CRISIL cuts India’s GDP growth forecast to 5.5% from 6.5%
Moneylife Digital Team 07 August 2012

CRISIL Research cited adverse impact of rainfall deficiency and worsening Eurozone outlook for the downgrade

CRISIL Research has cut India’s real GDP (gross domestic product) growth forecast for 2012-13 to 5.5% from its earlier forecast of 6.5%. The downward revision in India’s growth forecast factors in the adverse impact of rainfall deficiency (an expected deficiency of 15% for June-September 2012 monsoon season, as per Indian Meteorological Department) and worsening of the Eurozone growth outlook. 
Despite slowing growth, the research agency has revised up its average WPI inflation forecast for 2012-13 to 8% from 7% released earlier, to reflect the adverse impact of deficient monsoon on food inflation.
The revised growth forecast assumes that the stretched fiscal situation will limit the ability of the government to give a generous stimulus to the economy. If it does so, then growth will go up but so will the fiscal deficit. Similarly, high inflation will tie the hands of the Reserve Bank of India (RBI) in aggressively cutting rates to stimulate the economy.
The revised growth forecast does not take into account any substantial fiscal stimulus that may be provided to the economy to arrest and reverse a growth slowdown. A fiscal stimulus may create some upside to industrial and services growth. Upside to growth can also arise from sorting out policy-related issues in mining and power sectors.
According to the IMD, rainfall for the south-west monsoon season is likely to be around 15% deficient, close to the 20% deficiency recorded in June-July. Even if there is a partial recovery in rainfall in the coming weeks, an overall deficiency of 15% would imply that 2012-13 will end up as a drought year and will result in a substantially lower sowing not only in the Kharif season, but will also adversely influence the Rabi crop. As a result, agriculture GDP would not grow this year and would record ‘zero’ per cent growth compared to CRISIL’s earlier estimate of 3% under the assumption of normal monsoon.
On the global front, CRISIL’s forecast takes into account the worsening of the Eurozone economy. According to S&P’s revised forecast, the Eurozone economy will shrink by 0.6% in 2012 compared with the previous forecast of ‘zero’ per cent growth. The deterioration in the economic outlook for Europe, including a recession-hit UK, implies that India’s IT/ITES sector, which exports around 20%-25% of its exports to the region, will experience a slowdown. India’s merchandise exports (clothing, iron & steel, electronics and gems & jewellery) too will decelerate further (Eurozone accounts for 15% of India’s total exports).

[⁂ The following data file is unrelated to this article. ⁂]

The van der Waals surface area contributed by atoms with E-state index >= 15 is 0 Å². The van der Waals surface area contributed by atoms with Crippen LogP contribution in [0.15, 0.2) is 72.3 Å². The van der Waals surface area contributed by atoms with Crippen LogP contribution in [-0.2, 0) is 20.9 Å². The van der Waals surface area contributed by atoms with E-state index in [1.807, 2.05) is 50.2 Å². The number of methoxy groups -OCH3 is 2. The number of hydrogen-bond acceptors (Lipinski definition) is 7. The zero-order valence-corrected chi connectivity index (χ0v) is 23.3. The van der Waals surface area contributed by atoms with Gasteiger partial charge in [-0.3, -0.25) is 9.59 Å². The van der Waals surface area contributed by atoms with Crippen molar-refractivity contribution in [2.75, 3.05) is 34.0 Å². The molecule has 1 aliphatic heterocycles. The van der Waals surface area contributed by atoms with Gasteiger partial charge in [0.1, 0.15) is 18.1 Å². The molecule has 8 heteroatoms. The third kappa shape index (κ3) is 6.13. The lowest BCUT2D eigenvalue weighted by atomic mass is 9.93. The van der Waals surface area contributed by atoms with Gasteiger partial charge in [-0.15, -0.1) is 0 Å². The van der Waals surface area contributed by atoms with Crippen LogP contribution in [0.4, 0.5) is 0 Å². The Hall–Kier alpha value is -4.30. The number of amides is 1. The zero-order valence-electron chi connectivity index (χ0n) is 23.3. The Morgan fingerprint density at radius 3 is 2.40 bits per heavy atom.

While the growth forecast has been revised downward, WPI inflation forecast has been revised up to 8% to reflect the higher-than-anticipated increase in food inflation. Besides, a weak rupee will continue to offset the gains from lower global crude oil, commodity and metal prices, and keep the cost of imported items high. On the flip side, lower GDP growth in both India and the Euro zone will result in a decline in manufacturing inflation. The flaring up of food inflation will, however, raise inflationary pressure.
The lower GDP growth will impact government revenue growth, which would be lower than estimated earlier. This is expected to push up the fiscal deficit forecast to 6.2% from the earlier forecast of 5.8% of GDP. This deficit forecast does not take into account any substantial stimulus that may be given to the economy to boost growth. Given the higher fiscal deficit and, consequently, higher government borrowings, the pressure on the 10-year G-sec yield would remain high. “We expect the yield at around 8%-8.2% by March-end 2013, even if the repo rate is cut by further 75-100 basis points by the RBI in the rest of the fiscal year”, CRISIL Research said in its report.
9 years ago
all rating agency is scam. this forcast is without visiting the area of india and without knowing how farming does. sitting on computer they derive this. this forecast will 100% goes wrong.
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